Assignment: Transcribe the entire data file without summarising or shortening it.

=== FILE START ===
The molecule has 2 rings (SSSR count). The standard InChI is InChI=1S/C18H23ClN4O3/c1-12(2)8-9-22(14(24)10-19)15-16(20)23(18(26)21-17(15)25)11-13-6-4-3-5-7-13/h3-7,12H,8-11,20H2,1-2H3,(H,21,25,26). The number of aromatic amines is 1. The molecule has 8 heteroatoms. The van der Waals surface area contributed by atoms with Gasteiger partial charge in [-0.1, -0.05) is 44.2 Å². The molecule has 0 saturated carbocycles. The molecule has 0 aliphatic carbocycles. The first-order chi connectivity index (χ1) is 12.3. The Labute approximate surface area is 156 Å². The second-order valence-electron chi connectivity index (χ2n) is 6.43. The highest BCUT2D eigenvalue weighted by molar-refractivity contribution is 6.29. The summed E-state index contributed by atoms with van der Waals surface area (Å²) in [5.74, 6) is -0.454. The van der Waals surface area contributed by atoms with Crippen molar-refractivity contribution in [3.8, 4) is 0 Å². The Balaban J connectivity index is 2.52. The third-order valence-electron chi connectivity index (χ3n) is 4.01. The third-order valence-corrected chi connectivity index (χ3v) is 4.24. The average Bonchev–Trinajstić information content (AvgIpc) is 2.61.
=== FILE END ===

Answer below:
The molecule has 2 rings (SSSR count). The standard InChI is InChI=1S/C18H23ClN4O3/c1-12(2)8-9-22(14(24)10-19)15-16(20)23(18(26)21-17(15)25)11-13-6-4-3-5-7-13/h3-7,12H,8-11,20H2,1-2H3,(H,21,25,26). The number of aromatic amines is 1. The molecule has 8 heteroatoms. The van der Waals surface area contributed by atoms with Gasteiger partial charge in [-0.1, -0.05) is 44.2 Å². The molecule has 0 saturated carbocycles. The molecule has 0 aliphatic carbocycles. The first-order chi connectivity index (χ1) is 12.3. The Labute approximate surface area is 156 Å². The second-order valence-electron chi connectivity index (χ2n) is 6.43. The highest BCUT2D eigenvalue weighted by molar-refractivity contribution is 6.29. The summed E-state index contributed by atoms with van der Waals surface area (Å²) in [5.74, 6) is -0.454. The van der Waals surface area contributed by atoms with Crippen molar-refractivity contribution in [3.8, 4) is 0 Å². The Balaban J connectivity index is 2.52. The third-order valence-electron chi connectivity index (χ3n) is 4.01. The third-order valence-corrected chi connectivity index (χ3v) is 4.24. The average Bonchev–Trinajstić information content (AvgIpc) is 2.61.